By Gordon Haas
When working on Middle East policy one can never be surprised by the turn of events. While we had hoped for peace talks what we got instead was a Hamas–Fatah unity government. Abbas continually refuses to sit down at the negotiating table. He has chosen to align himself with terrorists instead of peace.
Within the CRC we are greatly concerned at the formation of the Palestinian unity government and its implications for the Israeli-Palestinian peace process. The inclusion of Hamas at any level of a Palestinian government undermines the goal of the United States and Israel for a negotiated settlement of a two-state solution, a goal this Federation has long supported. We have written a concise statement that you can find on the Federation website.
As witnessed this past year, Israel has consistently proven its willingness to engage in serious negotiations and has done so several times since the beginning of the Oslo process. I know that there are a lot of viewpoints on this as to whether or not Israel could have done more or less, but the fact is that Israel was there at the table, willing to talk. Working things out, envisioning a future where Israelis and Arabs live side-by-side thriving in partnership with gains in entrepreneurship and safer and more prosperous lives.
I do understand that it is a benefit of the Palestinian community in Gaza and the West Bank to come together and work on their own differences before becoming a full country. Since the borders between Gaza and Egypt have become tighter, Hamas' access too many things has dried up. It is time for them to focus on the welfare of their own people and seek a change of course.
But as a group concerned about the safety and security of Israel, we can only wish that this could happen under the guidelines of the Quartet's roadmap for peace.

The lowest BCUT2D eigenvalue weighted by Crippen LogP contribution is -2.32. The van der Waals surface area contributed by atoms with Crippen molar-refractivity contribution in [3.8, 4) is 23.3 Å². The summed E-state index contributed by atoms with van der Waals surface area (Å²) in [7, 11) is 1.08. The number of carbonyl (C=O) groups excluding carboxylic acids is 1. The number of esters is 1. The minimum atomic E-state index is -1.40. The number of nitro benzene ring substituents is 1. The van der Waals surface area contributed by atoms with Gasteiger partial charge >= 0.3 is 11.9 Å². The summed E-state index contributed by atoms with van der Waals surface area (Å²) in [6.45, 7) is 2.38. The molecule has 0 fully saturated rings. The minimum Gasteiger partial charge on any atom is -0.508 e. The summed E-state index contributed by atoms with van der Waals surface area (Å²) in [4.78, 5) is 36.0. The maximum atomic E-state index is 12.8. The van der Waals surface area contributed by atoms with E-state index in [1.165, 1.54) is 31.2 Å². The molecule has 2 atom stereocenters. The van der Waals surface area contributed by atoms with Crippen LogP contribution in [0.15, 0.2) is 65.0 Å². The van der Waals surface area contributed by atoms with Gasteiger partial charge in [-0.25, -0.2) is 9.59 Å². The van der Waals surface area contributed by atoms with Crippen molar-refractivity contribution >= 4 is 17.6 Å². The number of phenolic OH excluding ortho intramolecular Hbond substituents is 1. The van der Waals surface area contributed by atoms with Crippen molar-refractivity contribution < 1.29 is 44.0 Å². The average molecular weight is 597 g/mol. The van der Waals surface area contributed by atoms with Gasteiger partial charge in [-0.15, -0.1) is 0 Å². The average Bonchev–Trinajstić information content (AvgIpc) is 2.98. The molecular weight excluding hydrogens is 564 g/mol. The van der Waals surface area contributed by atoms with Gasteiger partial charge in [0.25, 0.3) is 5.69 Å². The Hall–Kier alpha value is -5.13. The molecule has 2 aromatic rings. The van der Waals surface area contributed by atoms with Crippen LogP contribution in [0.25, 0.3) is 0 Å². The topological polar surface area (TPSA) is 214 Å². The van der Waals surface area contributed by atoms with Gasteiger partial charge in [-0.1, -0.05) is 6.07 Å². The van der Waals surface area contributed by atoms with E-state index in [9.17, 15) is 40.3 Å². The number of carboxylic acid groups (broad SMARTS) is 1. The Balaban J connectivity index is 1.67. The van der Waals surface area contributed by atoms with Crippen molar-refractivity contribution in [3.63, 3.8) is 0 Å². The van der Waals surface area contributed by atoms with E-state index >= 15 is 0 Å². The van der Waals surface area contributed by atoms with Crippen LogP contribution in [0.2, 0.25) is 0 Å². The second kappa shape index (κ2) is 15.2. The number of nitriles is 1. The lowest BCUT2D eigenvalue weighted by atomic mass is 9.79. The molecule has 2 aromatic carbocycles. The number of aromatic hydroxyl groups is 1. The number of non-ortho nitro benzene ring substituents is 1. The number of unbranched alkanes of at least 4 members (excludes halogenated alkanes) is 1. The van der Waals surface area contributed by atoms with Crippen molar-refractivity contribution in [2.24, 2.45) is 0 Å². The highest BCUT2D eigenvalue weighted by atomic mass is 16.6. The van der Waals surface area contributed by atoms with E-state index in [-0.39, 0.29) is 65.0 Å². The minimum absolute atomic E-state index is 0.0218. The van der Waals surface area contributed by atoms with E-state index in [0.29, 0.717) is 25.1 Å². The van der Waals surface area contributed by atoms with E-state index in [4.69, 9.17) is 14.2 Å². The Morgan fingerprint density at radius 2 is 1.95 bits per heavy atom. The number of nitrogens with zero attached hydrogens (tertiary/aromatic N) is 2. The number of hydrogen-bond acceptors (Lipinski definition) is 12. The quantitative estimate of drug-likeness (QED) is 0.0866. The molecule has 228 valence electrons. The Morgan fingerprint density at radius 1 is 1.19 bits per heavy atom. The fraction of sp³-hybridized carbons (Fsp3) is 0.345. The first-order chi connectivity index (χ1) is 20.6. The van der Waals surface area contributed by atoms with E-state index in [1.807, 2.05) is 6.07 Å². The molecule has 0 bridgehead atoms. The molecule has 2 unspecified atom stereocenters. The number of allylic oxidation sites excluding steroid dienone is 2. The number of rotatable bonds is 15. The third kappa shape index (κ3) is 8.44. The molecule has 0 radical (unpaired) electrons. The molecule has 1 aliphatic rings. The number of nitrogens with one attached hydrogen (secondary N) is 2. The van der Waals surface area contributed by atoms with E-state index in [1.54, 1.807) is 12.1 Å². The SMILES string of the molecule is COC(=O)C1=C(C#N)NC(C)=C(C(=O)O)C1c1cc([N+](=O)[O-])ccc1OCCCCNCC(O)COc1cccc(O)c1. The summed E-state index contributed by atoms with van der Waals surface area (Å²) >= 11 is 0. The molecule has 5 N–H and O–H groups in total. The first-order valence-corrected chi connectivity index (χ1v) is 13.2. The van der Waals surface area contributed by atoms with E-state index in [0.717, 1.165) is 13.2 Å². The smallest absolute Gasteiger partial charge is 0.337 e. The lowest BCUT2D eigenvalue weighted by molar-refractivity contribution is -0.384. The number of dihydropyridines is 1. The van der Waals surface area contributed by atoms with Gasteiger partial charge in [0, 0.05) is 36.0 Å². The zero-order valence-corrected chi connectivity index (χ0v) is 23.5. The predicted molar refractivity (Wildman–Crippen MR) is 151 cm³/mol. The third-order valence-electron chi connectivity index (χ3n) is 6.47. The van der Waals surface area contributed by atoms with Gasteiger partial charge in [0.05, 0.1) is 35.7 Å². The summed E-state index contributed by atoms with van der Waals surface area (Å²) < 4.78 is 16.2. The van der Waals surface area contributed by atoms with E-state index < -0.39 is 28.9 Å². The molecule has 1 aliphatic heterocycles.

Hamas is considered by the U.S. Government as a terrorist organization. The empowering of Hamas as an acceptable partner in Palestinian governance, without Hamas' acceptance and adherence to the Quartet’s longstanding principles, is detrimental to a just resolution of the Israel-Palestinian conflict.
In resolution 1850, the UN Security Council endorsed the Quartet Principles in preparation for the 2010 peace talks. Abbas has accepted these principals. They are:
- A Palestinian state must recognize the State of Israel without prejudging what various grievances or claims are appropriate,
- Abide by previous diplomatic agreements, and
- Renounce violence as a means of achieving goals.
The Palestinians should also keep to their agreement that while engaging in negotiations they will not try to advocate for a one-state solution at the United Nations.
We believe that lasting peace can only be based on mutual recognition, ending terror and incitement, and committing to the two-state solution.
Hamas has continuously engaged in violence against Israel, smuggling weapons, and accepting support from Iran to boost its guerrilla military operations. Remember Cast Lead in 2011. Thousands of deadly Hamas rockets were launched into Israel targeting innocent Israeli civilians as Hamas made it clear that it remained a terrorist organization whose primary purpose is the destruction of the State of Israel.
Current U.S. law states that no taxpayer funds can be provided to a Palestinian government in which Hamas or other terrorist groups participate or has undue influence. Hamas' official charter still calls for “the obliteration or dissolution of Israel.” We cannot accept the possibility of any existential threats to Israel.
We must learn from the past; in 2007, the United States supported elections in Gaza and the West Bank. Following these elections, Hamas violently took Gaza over from Fatah and has engaged as renegades in violent guerrilla warfare ever since. The trust factor of even saying only technocrats are included in the unity government is still hard to accept. Someone has to tell the technocrats what to do!
We understand that the U.S. Administration will wait and see how the unity government proceeds and what challenges Israel faces on its borders. We ask that they keep a long-term view and consider unforeseen circumstances. The United States cannot allow any increased security risks for Israel.
This month going forward might be a rocky one for Israel. We are awaiting the outcome of the Iran negotiations in July, the Presbyterian vote on Boycott, Divestment and Sanction resolutions in mid-June, and the next steps of the unity government. We will see what lies ahead and keep you informed of the challenges we face.